When You Find Yourself in Trouble, Don’t Try to Get Out of It. ~ Deborah Cluff

Via Deborah Cluffon Aug 1, 2013

Meditate

Meditation and I have a long-term relationship fraught with resistance, discomfort, shame and guilt.

We’ve been tenuously held together by those moments when writhing gives way to awakenings of transcendent feelings, deep quiet calm, and penetrating insights. While I have not been issued my official flying lotus pedal with a one way ticket to Nirvana, taking my Western mind to task and disciplining the incessant chatter in my head has brought me freedom and peace otherwise unknown to me.

I write this because nobody ever gave me the dirt on learning meditation. I spent years needlessly feeling like an untransformed blob, when just some simple normalizing would have gone a long way to ease the suffering that comes with repeated failure.

When I started, I just went off of things I had heard or read somewhere. I’d get into lotus and be as still as I could for as long as I could. I tried to focus on the space between thoughts and resist my overwhelming urges to itch or adjust. It usually took all of about 2 minutes before I’d spring up from my zafu like someone lit a match under me.

I wasn’t conscious of it then, but I am certain now that I was deeply fearful—even terrified—of what feelings might catch up with me if I slowed down.

Feeling like an un-trainable monkey, I began to resent the practice of sitting mediation and abandoned it altogether. What I did not abandon was my curiosity about Eastern spiritual traditions and I found my way to Mark Epstein’s book, Thoughts Without a Thinker.

Convinced now that I could no longer avoid the sit, I came to the conclusion that only full immersion would work on a tough case like myself, and I signed up for a 10 day Vipassana retreat. As excited as I thought I was to go, I did nothing to prepare myself, naive to the emotional journey it would take me on.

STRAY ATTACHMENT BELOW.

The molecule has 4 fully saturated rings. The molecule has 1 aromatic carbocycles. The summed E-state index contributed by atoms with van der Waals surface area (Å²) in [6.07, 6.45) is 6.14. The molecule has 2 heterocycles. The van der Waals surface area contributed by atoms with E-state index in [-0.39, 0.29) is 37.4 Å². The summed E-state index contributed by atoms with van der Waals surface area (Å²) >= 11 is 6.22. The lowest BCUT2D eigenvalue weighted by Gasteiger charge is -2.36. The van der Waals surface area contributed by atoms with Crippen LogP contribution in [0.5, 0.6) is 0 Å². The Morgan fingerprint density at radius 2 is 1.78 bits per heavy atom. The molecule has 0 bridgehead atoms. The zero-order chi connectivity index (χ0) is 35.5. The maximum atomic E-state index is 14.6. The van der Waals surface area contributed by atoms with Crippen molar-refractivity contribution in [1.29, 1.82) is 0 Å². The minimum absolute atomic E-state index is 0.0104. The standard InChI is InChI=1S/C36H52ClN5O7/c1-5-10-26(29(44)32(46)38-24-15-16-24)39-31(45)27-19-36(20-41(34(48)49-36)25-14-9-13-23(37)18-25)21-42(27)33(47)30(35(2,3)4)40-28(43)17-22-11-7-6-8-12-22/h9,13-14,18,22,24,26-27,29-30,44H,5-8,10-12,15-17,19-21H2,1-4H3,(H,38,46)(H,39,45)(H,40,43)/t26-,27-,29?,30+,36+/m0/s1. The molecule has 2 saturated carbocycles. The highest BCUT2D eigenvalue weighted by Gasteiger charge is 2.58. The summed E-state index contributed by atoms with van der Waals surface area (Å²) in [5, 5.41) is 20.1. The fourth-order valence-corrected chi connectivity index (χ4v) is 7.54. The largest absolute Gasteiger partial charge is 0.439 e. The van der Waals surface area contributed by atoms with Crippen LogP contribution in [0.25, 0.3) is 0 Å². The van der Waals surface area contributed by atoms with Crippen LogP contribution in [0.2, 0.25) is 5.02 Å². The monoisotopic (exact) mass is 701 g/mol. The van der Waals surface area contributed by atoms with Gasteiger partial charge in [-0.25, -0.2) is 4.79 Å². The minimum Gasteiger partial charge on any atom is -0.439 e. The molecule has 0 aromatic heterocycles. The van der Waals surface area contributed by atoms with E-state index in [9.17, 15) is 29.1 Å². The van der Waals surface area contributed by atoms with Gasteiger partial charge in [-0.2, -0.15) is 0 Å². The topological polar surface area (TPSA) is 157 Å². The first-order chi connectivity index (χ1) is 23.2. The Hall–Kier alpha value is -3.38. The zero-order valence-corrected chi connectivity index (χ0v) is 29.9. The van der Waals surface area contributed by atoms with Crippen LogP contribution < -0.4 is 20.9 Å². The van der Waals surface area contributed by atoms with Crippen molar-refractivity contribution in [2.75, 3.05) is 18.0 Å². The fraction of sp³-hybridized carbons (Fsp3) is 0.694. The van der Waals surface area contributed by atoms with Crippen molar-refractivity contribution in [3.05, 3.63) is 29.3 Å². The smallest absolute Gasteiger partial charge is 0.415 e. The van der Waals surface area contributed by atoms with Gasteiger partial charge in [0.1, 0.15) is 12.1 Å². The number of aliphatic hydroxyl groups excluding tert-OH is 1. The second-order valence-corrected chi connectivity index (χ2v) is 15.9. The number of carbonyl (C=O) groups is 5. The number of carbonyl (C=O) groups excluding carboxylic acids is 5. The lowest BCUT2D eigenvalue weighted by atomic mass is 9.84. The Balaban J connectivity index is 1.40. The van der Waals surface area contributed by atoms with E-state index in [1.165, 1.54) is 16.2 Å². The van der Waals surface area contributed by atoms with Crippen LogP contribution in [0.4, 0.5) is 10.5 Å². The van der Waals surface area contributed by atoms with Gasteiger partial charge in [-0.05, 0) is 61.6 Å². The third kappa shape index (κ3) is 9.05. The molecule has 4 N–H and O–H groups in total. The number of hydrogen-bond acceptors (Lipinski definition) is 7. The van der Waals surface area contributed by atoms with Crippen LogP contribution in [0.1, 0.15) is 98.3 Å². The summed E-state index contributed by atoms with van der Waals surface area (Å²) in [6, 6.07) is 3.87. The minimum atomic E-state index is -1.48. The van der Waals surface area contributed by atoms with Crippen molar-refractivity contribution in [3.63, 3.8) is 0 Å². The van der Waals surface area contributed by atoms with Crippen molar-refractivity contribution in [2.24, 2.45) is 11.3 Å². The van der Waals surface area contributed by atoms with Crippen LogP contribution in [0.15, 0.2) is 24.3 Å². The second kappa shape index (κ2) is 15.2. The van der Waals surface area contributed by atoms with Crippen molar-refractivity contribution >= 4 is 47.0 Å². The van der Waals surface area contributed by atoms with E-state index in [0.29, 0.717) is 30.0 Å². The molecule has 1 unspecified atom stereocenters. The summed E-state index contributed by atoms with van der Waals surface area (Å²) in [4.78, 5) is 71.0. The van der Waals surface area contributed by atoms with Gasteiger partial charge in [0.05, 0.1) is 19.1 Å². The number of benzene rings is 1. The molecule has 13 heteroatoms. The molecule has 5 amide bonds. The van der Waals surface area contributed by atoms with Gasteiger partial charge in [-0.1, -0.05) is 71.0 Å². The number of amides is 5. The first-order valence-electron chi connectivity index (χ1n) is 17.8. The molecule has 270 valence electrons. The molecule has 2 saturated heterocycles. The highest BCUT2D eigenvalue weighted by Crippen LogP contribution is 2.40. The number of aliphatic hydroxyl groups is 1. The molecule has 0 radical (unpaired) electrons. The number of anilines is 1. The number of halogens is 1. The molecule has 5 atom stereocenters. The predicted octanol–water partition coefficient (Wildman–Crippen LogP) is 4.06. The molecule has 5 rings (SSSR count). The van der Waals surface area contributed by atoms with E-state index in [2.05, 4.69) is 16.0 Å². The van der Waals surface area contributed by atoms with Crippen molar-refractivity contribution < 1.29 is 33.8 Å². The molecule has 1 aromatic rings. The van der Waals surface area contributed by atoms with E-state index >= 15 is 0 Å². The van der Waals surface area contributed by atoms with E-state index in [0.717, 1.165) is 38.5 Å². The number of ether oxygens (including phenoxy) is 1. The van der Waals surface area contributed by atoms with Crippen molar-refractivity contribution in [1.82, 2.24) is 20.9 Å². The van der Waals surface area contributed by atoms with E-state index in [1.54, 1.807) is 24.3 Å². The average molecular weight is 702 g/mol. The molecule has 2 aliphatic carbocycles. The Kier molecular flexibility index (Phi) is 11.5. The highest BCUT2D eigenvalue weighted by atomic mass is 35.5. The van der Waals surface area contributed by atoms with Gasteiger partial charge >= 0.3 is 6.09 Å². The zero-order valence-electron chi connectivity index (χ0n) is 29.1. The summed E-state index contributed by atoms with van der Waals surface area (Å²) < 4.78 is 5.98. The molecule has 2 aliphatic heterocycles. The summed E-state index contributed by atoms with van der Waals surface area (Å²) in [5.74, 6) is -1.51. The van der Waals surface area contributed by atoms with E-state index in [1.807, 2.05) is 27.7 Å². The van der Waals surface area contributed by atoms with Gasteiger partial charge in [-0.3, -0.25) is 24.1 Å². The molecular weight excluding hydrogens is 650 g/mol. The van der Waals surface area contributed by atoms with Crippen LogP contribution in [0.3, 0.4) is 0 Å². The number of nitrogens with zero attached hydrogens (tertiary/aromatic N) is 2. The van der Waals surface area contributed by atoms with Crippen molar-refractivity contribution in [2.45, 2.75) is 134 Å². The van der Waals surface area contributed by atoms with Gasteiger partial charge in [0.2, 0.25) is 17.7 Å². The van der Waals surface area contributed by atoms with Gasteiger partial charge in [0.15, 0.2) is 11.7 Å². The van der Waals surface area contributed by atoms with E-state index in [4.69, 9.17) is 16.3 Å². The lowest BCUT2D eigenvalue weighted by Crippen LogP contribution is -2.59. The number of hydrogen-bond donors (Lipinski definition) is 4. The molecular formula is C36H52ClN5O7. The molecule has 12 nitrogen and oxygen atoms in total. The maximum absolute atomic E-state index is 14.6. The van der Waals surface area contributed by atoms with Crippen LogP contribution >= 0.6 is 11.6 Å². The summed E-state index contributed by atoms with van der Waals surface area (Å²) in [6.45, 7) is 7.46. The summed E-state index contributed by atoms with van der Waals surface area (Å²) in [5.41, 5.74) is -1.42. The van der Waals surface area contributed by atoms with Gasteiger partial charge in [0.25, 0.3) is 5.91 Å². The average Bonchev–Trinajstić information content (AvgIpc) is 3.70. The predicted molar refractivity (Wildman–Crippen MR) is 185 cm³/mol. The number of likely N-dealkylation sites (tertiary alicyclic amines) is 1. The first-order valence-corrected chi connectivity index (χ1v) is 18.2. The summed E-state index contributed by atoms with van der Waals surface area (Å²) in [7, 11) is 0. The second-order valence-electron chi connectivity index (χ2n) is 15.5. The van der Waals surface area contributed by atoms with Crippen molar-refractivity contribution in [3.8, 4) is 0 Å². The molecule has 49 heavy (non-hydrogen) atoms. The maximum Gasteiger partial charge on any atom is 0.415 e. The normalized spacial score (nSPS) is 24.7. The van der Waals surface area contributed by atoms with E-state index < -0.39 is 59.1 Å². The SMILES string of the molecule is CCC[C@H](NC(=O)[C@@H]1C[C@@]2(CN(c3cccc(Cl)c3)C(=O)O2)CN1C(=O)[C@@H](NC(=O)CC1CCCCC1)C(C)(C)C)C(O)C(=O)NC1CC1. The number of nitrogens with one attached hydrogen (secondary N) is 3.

I knew that I struggled to do it on my own but figured I’d be okay in the retreat’s structured setting, being guided and supported all the way. I didn’t fully consider that even in that nurturing environment it would be excruciatingly hard to sit with the endless forms of discomfort that could come up. I wasn’t willing to look at what difficulties I might face. I wanted to escape to somewhere that would fix me, because I believed I was broken.

I showed up enthusiastic, wearing yoga pants and a loose fitting top, donning the uniform of a meditating person—I’m ready, let’s do this! Yet from the first day of the retreat to the last, I anguished.

I was held there by fear of failure and the tiniest glimpses of what peace may be available if I could simply stop those damned thoughts, feelings, aches, and pains from coming. Every minute sitting felt endless. My anxiety would intensify with each session. As the days wore on I became less willing to be there.

I would do “walking meditation,” but not really. I would wander off into the woods with my thoughts and my illicit cell phone, feeling guilty for not doing what I was supposed to do. I felt I cheated myself and looked bad in front the real meditators and yogis. I just wanted to go back to being comfortable, back to sleep, back to unconsciousness.